It is here that we can perhaps pause for a comparison with Zarathustra. In both the Tiantai and Nietzschean cases, we have an attempt to remedy a certain kind of purposivity, and a certain relation to time: that is, the subordination of the present to the future, the present used as a means to attain a future goal, a purpose, or the displacement of value in an otherness, a future, standing over against every present, and with it the unchangeability of the past. In both cases this is seen as something structurally necessary and irresolvable, given the ordinary relation to time: the relation of will and desire. In both cases, too, the obvious first stab at a solution to this—the attempt to make each moment autotelic, a value in itself, freed from subordination to a future, is quickly seen to be impossible: to be free of (future) goals, to live in the moment, to transcend willing, is itself a goal, requiring another moment, and a willing therefore of the future.
So both have a deep and abiding insight into the double-bind of will and will-lessness. This already puts them rather close together in orientation, when contrasted to alternate responses to this problem. More usually, when this double-bind involving future goals and past unchangeableness is recognized, and the obvious solution—to make each present moment its own goal, and seek nothing besides—is seen to be structurally self-contradictory, we have the self-consciously impossible attempt to regain the sovereignty of the present (e.g., Bataille, Zen) pursued down new and often brilliantly convoluted paths of self-reference and self-laceration—itself possibly also fruitful in its own way. But this also inevitably makes “sovereign moments” or “enlightenment experiences” (which are regarded as some sort of peak experience where, for once, the usual future-orientation is semi-miraculously suspended) into goals to be pursued in the future. This paradox itself can be made use of, and that is where the subtlety and artfulness of these traditions tend to lie. Another approach (Simmel, Heidegger, Sartre?) is to simply accept the desiring, future-projecting, self-transcending structure of time and consciousness as [End Page 38] unavoidable, thus abandoning the notion of autotelic moments as inauthentic or illusory, and working from there to create an alternate ideal.
But the cases of Zarathustra and Tiantai go in another direction. Both offer a solution to the dichotomy of will and will-lessness in the idea of “willing all,” based on two insights: (1) the strict structural equivalence of “willing all” and “willing none,” inasmuch as “will” per se implies a preference of one object over another and is thus constitutively “willing non-all”; and (2) the concomitant impossibility of “willing all” unless we can somehow will all by willing some one thing. In Nietzsche, as I read him, this means the apprehension of a single joy or beauty, a great noontide, that is deep enough to affirm the willing of all the pasts and futures which are causally interlocked with it in the Eternal Recurrence. Knowing this doctrine, it would seem, allows one to will backward in the depth of a moment of joy to affirm one’s entire being, and the eternity of all things, with all one’s will.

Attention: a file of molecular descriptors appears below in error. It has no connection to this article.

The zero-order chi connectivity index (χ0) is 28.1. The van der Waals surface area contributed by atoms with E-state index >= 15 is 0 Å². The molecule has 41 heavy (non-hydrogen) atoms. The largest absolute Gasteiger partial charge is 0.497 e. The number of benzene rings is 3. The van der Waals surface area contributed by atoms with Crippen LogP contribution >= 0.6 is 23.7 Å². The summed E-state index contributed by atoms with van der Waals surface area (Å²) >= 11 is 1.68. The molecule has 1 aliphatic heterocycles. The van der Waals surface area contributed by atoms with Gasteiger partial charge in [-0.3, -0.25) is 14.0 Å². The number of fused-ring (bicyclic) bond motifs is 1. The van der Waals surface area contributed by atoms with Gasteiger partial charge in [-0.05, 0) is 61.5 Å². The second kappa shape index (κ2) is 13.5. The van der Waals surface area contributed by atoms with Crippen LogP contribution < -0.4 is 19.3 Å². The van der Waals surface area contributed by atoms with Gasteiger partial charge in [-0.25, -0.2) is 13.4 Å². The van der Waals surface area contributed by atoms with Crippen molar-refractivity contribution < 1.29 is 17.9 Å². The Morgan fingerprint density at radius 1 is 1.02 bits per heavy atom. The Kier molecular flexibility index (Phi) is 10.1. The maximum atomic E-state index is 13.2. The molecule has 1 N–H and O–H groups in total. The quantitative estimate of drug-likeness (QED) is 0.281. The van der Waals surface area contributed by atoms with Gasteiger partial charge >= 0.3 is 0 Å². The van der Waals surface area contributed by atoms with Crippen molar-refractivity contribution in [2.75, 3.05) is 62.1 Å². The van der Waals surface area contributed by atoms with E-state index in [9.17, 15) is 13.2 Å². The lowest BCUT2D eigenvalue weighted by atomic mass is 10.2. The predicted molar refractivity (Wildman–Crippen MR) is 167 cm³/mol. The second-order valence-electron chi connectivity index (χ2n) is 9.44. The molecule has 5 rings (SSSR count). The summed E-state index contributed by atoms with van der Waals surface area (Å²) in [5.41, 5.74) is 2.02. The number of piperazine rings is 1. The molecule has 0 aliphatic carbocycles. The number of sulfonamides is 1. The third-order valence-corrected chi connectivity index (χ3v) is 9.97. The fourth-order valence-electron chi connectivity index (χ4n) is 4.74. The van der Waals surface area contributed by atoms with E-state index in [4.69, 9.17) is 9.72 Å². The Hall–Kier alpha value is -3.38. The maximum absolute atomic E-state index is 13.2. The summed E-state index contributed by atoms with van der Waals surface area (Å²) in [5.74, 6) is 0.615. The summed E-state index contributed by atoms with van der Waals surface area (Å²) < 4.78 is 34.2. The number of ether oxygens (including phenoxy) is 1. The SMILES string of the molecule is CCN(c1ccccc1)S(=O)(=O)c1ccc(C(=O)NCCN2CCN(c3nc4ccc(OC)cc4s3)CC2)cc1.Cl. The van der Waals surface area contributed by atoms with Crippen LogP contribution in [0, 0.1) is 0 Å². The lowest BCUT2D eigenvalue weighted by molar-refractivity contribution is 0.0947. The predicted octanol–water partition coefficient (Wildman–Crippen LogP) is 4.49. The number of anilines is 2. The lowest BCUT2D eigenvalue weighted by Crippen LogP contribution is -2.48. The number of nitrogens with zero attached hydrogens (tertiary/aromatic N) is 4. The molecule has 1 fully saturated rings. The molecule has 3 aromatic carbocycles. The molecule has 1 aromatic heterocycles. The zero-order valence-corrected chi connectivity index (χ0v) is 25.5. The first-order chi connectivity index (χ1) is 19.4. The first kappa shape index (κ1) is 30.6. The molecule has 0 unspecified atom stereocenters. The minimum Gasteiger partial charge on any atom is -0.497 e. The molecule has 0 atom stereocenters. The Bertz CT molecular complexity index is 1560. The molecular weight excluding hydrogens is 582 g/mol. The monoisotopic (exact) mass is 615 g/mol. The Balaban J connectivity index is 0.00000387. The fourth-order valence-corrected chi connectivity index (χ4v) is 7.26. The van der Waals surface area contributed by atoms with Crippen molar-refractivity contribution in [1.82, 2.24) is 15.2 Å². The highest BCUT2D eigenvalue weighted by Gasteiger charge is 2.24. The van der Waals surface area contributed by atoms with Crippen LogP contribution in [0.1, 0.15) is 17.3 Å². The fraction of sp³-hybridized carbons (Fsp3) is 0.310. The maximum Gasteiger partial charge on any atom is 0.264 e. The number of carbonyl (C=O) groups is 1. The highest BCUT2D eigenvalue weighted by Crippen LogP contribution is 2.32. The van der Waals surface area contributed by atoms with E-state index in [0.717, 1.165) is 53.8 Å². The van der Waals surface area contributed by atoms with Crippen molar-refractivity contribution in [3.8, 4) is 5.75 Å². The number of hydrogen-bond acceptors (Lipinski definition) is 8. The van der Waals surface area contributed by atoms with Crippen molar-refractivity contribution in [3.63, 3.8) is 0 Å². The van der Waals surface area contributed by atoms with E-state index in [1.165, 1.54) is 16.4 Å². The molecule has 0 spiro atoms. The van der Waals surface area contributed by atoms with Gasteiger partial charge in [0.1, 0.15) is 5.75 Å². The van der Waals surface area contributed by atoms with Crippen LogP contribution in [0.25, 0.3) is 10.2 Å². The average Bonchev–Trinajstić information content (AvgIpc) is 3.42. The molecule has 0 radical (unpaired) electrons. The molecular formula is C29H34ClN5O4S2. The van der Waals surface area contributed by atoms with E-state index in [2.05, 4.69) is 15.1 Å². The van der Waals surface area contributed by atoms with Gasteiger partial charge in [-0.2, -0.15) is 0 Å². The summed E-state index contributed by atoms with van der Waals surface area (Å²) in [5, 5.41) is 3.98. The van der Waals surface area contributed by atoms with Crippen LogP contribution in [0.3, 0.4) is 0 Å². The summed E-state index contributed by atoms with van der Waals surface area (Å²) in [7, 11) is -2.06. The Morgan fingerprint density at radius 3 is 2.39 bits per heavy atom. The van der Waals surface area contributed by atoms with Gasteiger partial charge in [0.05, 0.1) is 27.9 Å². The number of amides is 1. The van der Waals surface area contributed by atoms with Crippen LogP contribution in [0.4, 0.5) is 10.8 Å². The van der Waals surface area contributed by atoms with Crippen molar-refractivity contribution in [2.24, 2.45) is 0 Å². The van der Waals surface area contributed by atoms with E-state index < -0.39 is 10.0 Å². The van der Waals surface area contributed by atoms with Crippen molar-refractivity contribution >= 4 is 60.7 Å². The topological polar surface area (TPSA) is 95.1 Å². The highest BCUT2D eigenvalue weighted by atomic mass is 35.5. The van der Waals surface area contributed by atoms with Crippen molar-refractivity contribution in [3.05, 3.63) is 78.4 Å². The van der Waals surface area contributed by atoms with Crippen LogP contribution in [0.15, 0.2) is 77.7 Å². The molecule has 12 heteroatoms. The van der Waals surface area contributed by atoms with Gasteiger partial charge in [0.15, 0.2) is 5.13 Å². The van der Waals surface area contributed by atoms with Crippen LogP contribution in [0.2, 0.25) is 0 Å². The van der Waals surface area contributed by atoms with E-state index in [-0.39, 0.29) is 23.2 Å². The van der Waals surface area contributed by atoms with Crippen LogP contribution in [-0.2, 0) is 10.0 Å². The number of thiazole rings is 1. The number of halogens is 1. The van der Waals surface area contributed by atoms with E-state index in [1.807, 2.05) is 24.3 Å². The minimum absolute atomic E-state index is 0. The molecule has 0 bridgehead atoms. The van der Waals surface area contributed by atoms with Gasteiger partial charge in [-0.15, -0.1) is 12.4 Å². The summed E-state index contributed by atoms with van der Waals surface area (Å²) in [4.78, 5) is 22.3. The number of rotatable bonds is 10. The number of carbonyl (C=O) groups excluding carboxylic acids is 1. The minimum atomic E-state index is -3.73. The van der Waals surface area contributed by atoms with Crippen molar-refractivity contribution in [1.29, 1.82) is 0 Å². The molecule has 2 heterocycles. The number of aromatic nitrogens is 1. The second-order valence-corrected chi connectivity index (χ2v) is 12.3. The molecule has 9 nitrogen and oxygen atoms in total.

In the Tiantai case, we have rather a case of “willing whatever you are already willing”—not a decision to will, but a predisposition to the liking of something. The great Song dynasty Tiantai thinker Siming Zhili said, when challenged about his intention to satisfy his persistent and unjustifiable desire to set himself physically on fire, that he had no reason for this particular obsession other than that the thought kept occurring to him. He therefore supposed it “must be a vow I had taken in a former life, eh?” and straightaway set about pursuing this desire as his main mode of Buddhist practice. The reference to past karma was here invoked not as a justifying ground of the rationality or wholesomeness of the proposed deed (which Zhili admits elsewhere in the same correspondence to indeed be a result of, as his interlocutor charges, “a demonic teaching”), but rather precisely as an instance of inescapable delusion that was nonetheless incumbent upon him personally to honor and obey. Zhili explained, “Whatever happens to please you is what is appropriate to you, and it is by cultivating that one thing that you will be enlightened.”14 Desire is here arbitrary, ungroundable, specific, a brute datum about which we can only surmise an unknowable unconscious prior cause, which in Buddhist mythological terms means that somewhere in my infinite past lives I must have decided, for some reason I now neither know nor have to know, that this was what I would vow to do: in plain English, I happen to like X, not Y. My present strange desire to do it is the sole criterion allowing me to judge it as a manifestation of my forgotten prior vow, and this is sufficient to justify it as my specific mode of practice. But recontextualizing this will with the further knowledge that I am always doing more than I know, and willing more than I know, that otherness leaks into both the subject and object of every act of willing, I find that in willing this one thing and denying all others, I end up also affirming all others: as I accomplish my will, I find that, just as pessimistic early Buddhism promised, it is not what I wanted. It is, rather, also everything else. I need not know this when I will it: in fact, to will it is to [End Page 39] willfully deny explicit knowledge of its nonexclusion of what I do not presently want. The Lotus propounds a necessary rhythm of nonknowing and knowing: I must not-know what I am doing for awhile, and only then can I realize what it was I was formerly unknowingly doing and willing.